Diabetes and Eye Complications – Quick Facts

The human eye is by far one of the most important and enigmatic organs. It bestows vision and lets us see the world around us. However, people with diabetes tend to have diabetic eye problems that create vision loss. The relationship between diabetes and eyes is key to the understanding of diabetic retinopathy and many other diabetic eye problems. In fact, many people are not aware of the intricacy and beauty of the eye let alone the complex mechanisms of diabetes that affect eyes.
The sheer complexity of this organ is mind boggling and is a testimony of the dexterity of the supreme designer. We rely on it so much and use it to such an extent that we tend to take it for granted. Our interpretation of the world, seeing its beautiful colors and myriad hues is only possible because of these two crazy diamonds.
Unfortunately, we do not bother about these two jewels as long as we have 20/20 vision – more so in people with diabetes. Diabetic retinopathy creeps in without a warning. In the initial stages, it is guilty of exhibiting no symptoms at all. Most people have 20/20 vision, but suddenly the world around starts to turn bleak. We shall get to diabetic retinopathy stages and other diabetic eye problems in later sections. But now, let us explore the amazing universe hidden in the human eye!

Some interesting facts of the human eye:
• The most common eye color is brown.
• Our eyes are just like cameras. We see with our brains.
• When you read a book or stare at a computer, your eyes get tired and blink less.
• We blink more when we talk.
• It is impossible to keep your eyes open while sneezing.
• We can see 500 shades of grey.
• The cornea does not have any blood vessels.
• Our eyes have 2 million working parts.
• We have two eyeballs in order to facilitate depth perception.
• Our eyes have 107 light-sensitive cells called the rods and cones. The rods (100 million) allow us to see in the dark and the cones (7 million) allow us to see colors.
• If the human eye were a digital camera, it would have 576 megapixels.
• Our eyes have a blind spot behind the retina where the optic nerve attaches to the retina. However, we do not notice a hole in our vision as each eye works towards filling the other eye’s blind spot.
• Though 80% of vision problems are curable, we have many people heading towards blindness due to lack of awareness and conditions like diabetes.

Quick Facts on Eye Diseases

• India is home to the largest number of blind people in the world with 15 million of them. Most of the causes are avoidable.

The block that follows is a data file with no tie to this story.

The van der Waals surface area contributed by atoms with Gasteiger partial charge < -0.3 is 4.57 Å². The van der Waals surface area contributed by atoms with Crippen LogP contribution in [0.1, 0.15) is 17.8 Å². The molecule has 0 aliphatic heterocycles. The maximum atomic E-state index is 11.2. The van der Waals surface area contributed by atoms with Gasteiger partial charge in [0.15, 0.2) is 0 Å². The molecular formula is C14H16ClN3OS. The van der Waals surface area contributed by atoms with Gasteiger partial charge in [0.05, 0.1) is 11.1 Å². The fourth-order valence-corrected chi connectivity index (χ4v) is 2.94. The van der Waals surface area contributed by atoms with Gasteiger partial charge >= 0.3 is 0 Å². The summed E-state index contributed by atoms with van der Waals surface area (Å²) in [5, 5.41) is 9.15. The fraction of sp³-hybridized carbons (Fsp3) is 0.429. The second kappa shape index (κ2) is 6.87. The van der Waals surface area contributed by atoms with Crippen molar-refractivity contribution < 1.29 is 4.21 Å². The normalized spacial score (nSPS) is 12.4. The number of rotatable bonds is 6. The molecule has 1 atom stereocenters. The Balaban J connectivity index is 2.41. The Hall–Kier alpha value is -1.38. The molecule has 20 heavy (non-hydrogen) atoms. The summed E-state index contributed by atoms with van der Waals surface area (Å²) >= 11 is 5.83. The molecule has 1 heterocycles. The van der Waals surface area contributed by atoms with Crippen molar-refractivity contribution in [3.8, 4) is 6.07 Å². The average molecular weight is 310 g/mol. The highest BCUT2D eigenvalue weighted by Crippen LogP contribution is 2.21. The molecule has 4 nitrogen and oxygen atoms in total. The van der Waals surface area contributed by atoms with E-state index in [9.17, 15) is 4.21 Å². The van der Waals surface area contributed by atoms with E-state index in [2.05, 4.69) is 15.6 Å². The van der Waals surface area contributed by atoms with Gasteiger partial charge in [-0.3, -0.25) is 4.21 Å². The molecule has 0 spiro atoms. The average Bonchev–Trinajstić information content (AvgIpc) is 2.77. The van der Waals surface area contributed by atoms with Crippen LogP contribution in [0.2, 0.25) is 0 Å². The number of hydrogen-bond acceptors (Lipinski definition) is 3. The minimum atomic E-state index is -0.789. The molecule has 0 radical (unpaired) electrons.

• Causes of blindness in India include cataracts, trachoma, glaucoma, diabetic retinopathy, posterior segment disorders (including optic nerve and retina), and refractive errors, carcinoma of the retina, surgical complications, and corneal blindness.
• Many people suffer from nutritional blindness that is caused due to a deficiency of vitamin A.
• Most people get blindness due to infections, injuries, age-related degeneration, and other causes.
• In India, the incidence of cataract is wide spread. It is one of the leading causes of blindness. Though it affects people after the age of 40, it is known to affect younger populations. People with diabetes are prone to bilateral cataracts.
• There are more than 27.6 million people with all forms of glaucoma in India. Most of them are above 40 yrs. of age. Diabetes and hypertension are major risk factors for glaucoma.
• Age-related macular degeneration is another cause of blindness that generally affects people above 60 yrs. of age. Risk factors for this include age, and smokeless tobacco. Diabetes is known to cause wet macular degeneration.
• Pediatric retinoblastoma is another leading cause of blindness in children. This rare form of cancer is on the rise in India.
• When it comes to refractive errors that cause visual impairment, conditions like myopia, double vision, astigmatism, and presbyopia are very common in India. Refractive errors of the eye are known to cause blindness.
• Finally, a major cause of blindness is due to diabetic eye problems – diabetic retinopathy. This is caused due to uncontrolled diabetes, high blood sugar levels, and high blood pressure.

Eye diseases are many and most of them are avoidable. Yet we see that most people end up with considerable vision loss. Considering the laborious process involved in eye transplant surgeries, it is better for people to take good care of their eyes and preserve their eyesight.
In the next sections, we shall know about diabetic cataract, diabetic macular edema, and many other diabetic eye problems. But first, how well do you know about your eye?